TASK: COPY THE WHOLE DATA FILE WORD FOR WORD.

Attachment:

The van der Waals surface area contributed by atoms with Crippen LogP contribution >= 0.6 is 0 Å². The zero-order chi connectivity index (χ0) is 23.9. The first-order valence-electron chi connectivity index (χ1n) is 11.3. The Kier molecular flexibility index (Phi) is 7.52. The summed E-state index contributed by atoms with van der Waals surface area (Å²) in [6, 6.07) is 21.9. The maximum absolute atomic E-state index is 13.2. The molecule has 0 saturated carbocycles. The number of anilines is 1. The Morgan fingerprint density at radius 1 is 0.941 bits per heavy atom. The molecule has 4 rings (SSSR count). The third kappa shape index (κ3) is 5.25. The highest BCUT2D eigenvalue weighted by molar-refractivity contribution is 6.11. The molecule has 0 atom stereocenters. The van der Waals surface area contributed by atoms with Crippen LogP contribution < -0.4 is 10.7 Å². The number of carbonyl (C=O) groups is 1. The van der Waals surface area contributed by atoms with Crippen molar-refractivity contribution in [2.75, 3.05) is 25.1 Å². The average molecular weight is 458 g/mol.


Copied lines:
The van der Waals surface area contributed by atoms with Crippen LogP contribution >= 0.6 is 0 Å². The zero-order chi connectivity index (χ0) is 23.9. The first-order valence-electron chi connectivity index (χ1n) is 11.3. The Kier molecular flexibility index (Phi) is 7.52. The summed E-state index contributed by atoms with van der Waals surface area (Å²) in [6, 6.07) is 21.9. The maximum absolute atomic E-state index is 13.2. The molecule has 0 saturated carbocycles. The number of anilines is 1. The Morgan fingerprint density at radius 1 is 0.941 bits per heavy atom. The molecule has 4 rings (SSSR count). The third kappa shape index (κ3) is 5.25. The highest BCUT2D eigenvalue weighted by molar-refractivity contribution is 6.11. The molecule has 0 atom stereocenters. The van der Waals surface area contributed by atoms with Crippen LogP contribution < -0.4 is 10.7 Å². The number of carbonyl (C=O) groups is 1. The van der Waals surface area contributed by atoms with Crippen molar-refractivity contribution in [2.75, 3.05) is 25.1 Å². The average molecular weight is 458 g/mol.